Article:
One of the Beatles Said ‘Waterfalls’ by TLC Ripped Off His Song
“Waterfalls” by TLC remains one of the most iconic songs of the 1990s. The track became a massive success due to its socially conscious themes and memorable vocal melody. What might surprise many music fans is one of the Beatles accused the song of plagiarism.
This Beatle claims TLC ripped off one of his tracks
The Beatles Encyclopedia: Everything Fab Four says Paul McCartney released a song in 1980 called “Waterfalls.” The song features no instrumentation besides Paul’s Fender Rhodes Electric Piano. Although the song failed commercially in the United States, it was a hit in Europe. Although Americans weren’t open to the song, they would embrace a somewhat similar song ten years later.
The A.V. Club asked Paul if any of his songs deserved to be bigger hits than they were. Paul replied “There’s quite a few, actually. I like… There’s one called ‘Daytime Nighttime Suffering,’ which I think’s really cool. One called ‘Waterfalls,’ I think is nice.”
On the subject of his song “Waterfalls,” Paul said “In fact, somebody had a hit, a few years ago, using the first line [of my song], ‘Don’t go jumping waterfalls / Please stick to the lake…’ And then they go off into another song. It’s like, ‘Excuse me?’”
Did TLC rip off Paul McCartney?
When asked if he believed TLC’s most iconic hit ripped him off, Paul said “I think so.” Is this actually the case? Paul thinks TLC’s song rips off his lyrics. Paul’s song begins with “Don’t go jumping waterfalls/Please keep to the lake/People who jump waterfalls/Sometimes can make mistakes.”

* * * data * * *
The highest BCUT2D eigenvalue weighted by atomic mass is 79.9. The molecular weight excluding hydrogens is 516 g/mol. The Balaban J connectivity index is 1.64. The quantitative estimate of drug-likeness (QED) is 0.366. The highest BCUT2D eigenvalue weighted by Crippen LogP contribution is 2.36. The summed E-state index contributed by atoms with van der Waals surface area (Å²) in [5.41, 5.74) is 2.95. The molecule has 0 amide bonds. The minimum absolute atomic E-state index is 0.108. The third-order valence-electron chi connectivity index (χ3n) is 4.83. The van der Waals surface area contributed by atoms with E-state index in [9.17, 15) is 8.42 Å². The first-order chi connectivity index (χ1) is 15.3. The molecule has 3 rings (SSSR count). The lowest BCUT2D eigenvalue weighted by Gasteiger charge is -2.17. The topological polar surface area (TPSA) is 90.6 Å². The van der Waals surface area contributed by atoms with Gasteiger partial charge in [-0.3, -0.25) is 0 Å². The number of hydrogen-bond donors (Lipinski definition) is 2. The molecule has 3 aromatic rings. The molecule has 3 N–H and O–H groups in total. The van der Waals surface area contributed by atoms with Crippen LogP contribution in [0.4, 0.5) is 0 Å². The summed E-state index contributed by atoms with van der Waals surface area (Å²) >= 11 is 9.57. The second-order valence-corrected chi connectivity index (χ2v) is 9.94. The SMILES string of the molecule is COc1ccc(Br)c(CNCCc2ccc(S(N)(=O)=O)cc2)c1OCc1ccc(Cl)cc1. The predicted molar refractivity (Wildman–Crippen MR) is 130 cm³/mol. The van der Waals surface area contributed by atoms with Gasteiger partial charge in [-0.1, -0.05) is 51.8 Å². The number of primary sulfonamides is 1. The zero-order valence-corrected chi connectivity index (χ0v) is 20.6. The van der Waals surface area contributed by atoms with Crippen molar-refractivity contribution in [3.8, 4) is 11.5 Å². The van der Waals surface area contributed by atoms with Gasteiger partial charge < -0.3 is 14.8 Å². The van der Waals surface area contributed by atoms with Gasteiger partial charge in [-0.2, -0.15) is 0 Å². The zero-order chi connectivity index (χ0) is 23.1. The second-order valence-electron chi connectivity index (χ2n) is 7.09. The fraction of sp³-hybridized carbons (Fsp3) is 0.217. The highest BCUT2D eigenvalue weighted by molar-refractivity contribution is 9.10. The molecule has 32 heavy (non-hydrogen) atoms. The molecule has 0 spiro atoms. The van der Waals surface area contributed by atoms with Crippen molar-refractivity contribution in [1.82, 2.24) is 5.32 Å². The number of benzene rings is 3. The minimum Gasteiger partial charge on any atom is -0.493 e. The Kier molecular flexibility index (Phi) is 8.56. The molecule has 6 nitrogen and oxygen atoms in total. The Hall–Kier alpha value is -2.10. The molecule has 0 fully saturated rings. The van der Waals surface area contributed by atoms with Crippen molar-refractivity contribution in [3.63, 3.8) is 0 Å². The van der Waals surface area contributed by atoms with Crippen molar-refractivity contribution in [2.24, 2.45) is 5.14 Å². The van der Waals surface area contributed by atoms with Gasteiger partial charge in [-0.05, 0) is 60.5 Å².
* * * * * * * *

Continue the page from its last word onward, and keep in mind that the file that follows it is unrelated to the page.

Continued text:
On the other hand, TLC’s song begins with “Don’t go chasing waterfalls/Please stick to the rivers and lakes that you’re used to.” The line is similar. Its central metaphor is similar. Is TLC’s song a rip-off? It’s up to listeners to draw conclusions of their own.
On a purely musical level, the songs are drastically different. Paul’s song is a very slow ballad. Due to its gospel undertones, it feels like a subdued version of late-stage Beatles ballads like “Let It Be” or “The Long and Winding Road.” It’s a Paul song which could very easily have been a Fab Four song, if only it was released a decade prior.
Despite the song’s rather abstract opening lyrics, it’s a love song. What do you expect from Paul? He wrote a major hit single about the joy of writing love songs.
What TLC’s ‘Waterfalls’ is about
TLC’s “Waterfalls” is a very different track. It’s a slow R&B song with hints of funk in its instrumentation. It has much more serious lyrics. As TLC member Rozonda “Chilli” Thomas told The Guardian, “We wanted to make a song with a strong message – about unprotected sex, being promiscuous, and hanging out in the wrong crowd. The messages in ‘Waterfalls’ hit home. I think that’s why it’s our biggest hit to date.”
Maybe TLC’s “Waterfalls” takes some inspiration from Paul’s song of the same name. Maybe the lyrical similarities between the two tracks are coincidental. If the similarities aren’t coincidental, TLC certainly wouldn’t be the first group to take inspiration from a Beatle.